Great Art on a Grand Scale

When most people think of stained glass, they associate it with the type of ecclesiastical architecture that flourished in the 12th and 13th centuries. Brian Clark, the renowned British artist, has brought this ancient medium into the modern ages by introducing high tech into his many stained glass commissions Clarke's extensive work in stained glass has earned him the distinction of having created more stained glass than anyone else in history.

The most recent creation to come out of Brian Clarke Studios is a spectacular glass wall comprising nearly 2,392 square feet of fully tempered float glass. Each of the wall's 350 panels measures approximately 67 inches x 114 inches. This is the largest stained glass work ever produced. The 79-foot-wide by 265-foot-high masterpiece has been installed in the elegant five-story atrium-style lobby of Al Faisaliah Tower, Riyadh's newest landmark. Soaring a mighty 874 feet, the Sir Norman Foster-designed structure is Saudi Arabia's first skyscraper.

Clarke has chosen as his theme a desert panorama interspersed with images representing regional, natural, and environment elements of Saudi Arabia. Thanks to Clarke's innovative approach, the image fragments, obscures and refracts with magical effect.

Clarke first photographs existing images and then manipulates them with the mediums such as watercolor or acrylics. After re-photographing the picture, he scans the image onto the computer where it is represented as hundreds of thousands of interacting pixels. Clarke then divides the image into sections that will be silk-screened onto glass panels for the next stage of the process.

Instead of paint or ink, permanent transparent metallic oxides of different colors are mixed with glass powder and fired at temperatures as high as 1,292 degrees Fahrenheit, according to traditional methods. The surface melts, the glaze/inks melt, and the two fuse together. The resulting tempered panels meet given security standards and render the colors totally permanent within the glass. Once the artist completed all the procedures at the factory in Germany, it was shipped to Riyadh where each panel was cleaned and then double-glazed with low-E laminated glass, a superior form of insulation.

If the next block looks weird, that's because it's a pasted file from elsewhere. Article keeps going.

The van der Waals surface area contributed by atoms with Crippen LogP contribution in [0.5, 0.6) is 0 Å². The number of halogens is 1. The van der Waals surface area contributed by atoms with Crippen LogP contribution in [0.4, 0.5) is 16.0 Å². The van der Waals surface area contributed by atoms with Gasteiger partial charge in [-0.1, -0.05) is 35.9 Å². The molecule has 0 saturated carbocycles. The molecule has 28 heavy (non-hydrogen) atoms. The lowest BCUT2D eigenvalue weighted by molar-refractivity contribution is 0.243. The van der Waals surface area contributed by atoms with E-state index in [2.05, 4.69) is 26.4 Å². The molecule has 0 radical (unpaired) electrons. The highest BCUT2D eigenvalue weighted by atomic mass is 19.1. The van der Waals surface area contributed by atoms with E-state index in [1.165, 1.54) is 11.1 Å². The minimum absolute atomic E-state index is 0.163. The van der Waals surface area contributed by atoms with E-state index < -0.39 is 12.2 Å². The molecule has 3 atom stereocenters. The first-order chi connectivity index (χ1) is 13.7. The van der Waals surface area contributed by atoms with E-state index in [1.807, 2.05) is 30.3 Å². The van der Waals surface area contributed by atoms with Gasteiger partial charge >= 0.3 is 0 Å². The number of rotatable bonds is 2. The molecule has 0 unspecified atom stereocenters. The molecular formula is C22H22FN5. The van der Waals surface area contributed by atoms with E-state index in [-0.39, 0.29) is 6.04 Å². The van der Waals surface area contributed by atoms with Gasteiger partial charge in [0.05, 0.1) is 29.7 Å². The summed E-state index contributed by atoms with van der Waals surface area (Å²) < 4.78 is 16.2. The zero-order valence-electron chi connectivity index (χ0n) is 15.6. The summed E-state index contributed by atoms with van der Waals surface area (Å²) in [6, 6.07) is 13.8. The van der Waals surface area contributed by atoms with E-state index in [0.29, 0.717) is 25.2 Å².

The glass is installed in the tower lobby which also serves as a link between the Al Faisaliah Hotel on the north side and the Al Faisaliah Residence on the south. Pedestrians have access via three bridges that pass immediately in front of the stained glass wall. The visual interpretation alters considerably, depending on the viewing distance. From afar, each element of the artwork is distinct. As the viewer stands closer to the wall, the image within the translucent circles of color, begins to fragment. It's like looking at newspaper print under a magnifying glass but in the most beguiling colors, from the softest pink to the richest violet. The closer the viewer gets, the more the dots disperse into a sensation of millions of drops of colored light. Step back, and the wall becomes a literal image once again.

Clarke is delighted with the result. "The building itself is made up of a prefabricated units; it's a mechanical process, a process in which all the available technology has been brought to bear to get this vision right. This is in the same spirit as that. If this were a hand-painted piece of art, it wouldn't be correct."

Born in Lancashire in 1953, Clarke became interested in stained glass as a result of his love of architecture. "I don't like to do a painting and just hang it in a building. I like to respond to the architectural imperatives. What I like about stained glass, in particular, is that it remains an integral part of the building. You don't think about removing it."

One of the challenges facing Brian Clarke on the project was the fact that he had seen only drawings and models of Al Faisaliah before coming up with a design. "I was concerned that the atmosphere might not suit my art concept." Thanks to directional lighting and ambience in the lobby, the design worked beautifully. "This project is a marriage made in heaven."